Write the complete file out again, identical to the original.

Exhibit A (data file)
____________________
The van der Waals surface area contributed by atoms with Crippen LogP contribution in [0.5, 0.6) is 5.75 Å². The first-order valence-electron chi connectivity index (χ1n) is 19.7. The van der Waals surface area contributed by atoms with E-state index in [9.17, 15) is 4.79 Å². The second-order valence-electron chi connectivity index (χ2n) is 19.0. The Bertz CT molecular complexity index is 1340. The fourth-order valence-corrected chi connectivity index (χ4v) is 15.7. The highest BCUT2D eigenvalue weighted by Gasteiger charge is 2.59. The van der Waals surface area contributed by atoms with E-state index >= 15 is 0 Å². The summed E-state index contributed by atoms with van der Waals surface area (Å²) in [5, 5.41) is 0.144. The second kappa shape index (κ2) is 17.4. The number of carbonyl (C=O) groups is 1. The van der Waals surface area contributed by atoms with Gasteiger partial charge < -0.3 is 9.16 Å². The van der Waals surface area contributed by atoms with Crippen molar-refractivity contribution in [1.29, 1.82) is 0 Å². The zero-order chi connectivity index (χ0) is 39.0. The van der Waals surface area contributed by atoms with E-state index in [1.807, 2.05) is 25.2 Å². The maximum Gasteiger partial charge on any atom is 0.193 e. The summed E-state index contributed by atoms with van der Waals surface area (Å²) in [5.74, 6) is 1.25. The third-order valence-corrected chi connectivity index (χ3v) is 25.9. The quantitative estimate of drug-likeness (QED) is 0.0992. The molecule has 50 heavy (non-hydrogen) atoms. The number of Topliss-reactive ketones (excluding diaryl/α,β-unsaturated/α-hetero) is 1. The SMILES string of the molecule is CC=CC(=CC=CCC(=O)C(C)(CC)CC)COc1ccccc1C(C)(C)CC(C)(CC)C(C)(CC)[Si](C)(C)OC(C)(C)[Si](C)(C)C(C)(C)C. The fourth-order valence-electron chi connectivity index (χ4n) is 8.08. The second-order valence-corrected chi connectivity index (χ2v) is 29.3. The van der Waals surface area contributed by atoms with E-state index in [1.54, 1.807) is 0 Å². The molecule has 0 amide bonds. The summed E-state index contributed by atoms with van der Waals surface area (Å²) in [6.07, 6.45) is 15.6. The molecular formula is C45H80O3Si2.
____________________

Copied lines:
The van der Waals surface area contributed by atoms with Crippen LogP contribution in [0.5, 0.6) is 5.75 Å². The first-order valence-electron chi connectivity index (χ1n) is 19.7. The van der Waals surface area contributed by atoms with E-state index in [9.17, 15) is 4.79 Å². The second-order valence-electron chi connectivity index (χ2n) is 19.0. The Bertz CT molecular complexity index is 1340. The fourth-order valence-corrected chi connectivity index (χ4v) is 15.7. The highest BCUT2D eigenvalue weighted by Gasteiger charge is 2.59. The van der Waals surface area contributed by atoms with E-state index >= 15 is 0 Å². The summed E-state index contributed by atoms with van der Waals surface area (Å²) in [5, 5.41) is 0.144. The second kappa shape index (κ2) is 17.4. The number of carbonyl (C=O) groups is 1. The van der Waals surface area contributed by atoms with Gasteiger partial charge < -0.3 is 9.16 Å². The van der Waals surface area contributed by atoms with Crippen molar-refractivity contribution in [1.29, 1.82) is 0 Å². The zero-order chi connectivity index (χ0) is 39.0. The van der Waals surface area contributed by atoms with E-state index in [1.807, 2.05) is 25.2 Å². The maximum Gasteiger partial charge on any atom is 0.193 e. The summed E-state index contributed by atoms with van der Waals surface area (Å²) in [5.74, 6) is 1.25. The third-order valence-corrected chi connectivity index (χ3v) is 25.9. The quantitative estimate of drug-likeness (QED) is 0.0992. The molecule has 50 heavy (non-hydrogen) atoms. The number of Topliss-reactive ketones (excluding diaryl/α,β-unsaturated/α-hetero) is 1. The SMILES string of the molecule is CC=CC(=CC=CCC(=O)C(C)(CC)CC)COc1ccccc1C(C)(C)CC(C)(CC)C(C)(CC)[Si](C)(C)OC(C)(C)[Si](C)(C)C(C)(C)C. The fourth-order valence-electron chi connectivity index (χ4n) is 8.08. The second-order valence-corrected chi connectivity index (χ2v) is 29.3. The van der Waals surface area contributed by atoms with E-state index in [1.54, 1.807) is 0 Å². The molecule has 0 amide bonds. The summed E-state index contributed by atoms with van der Waals surface area (Å²) in [6.07, 6.45) is 15.6. The molecular formula is C45H80O3Si2.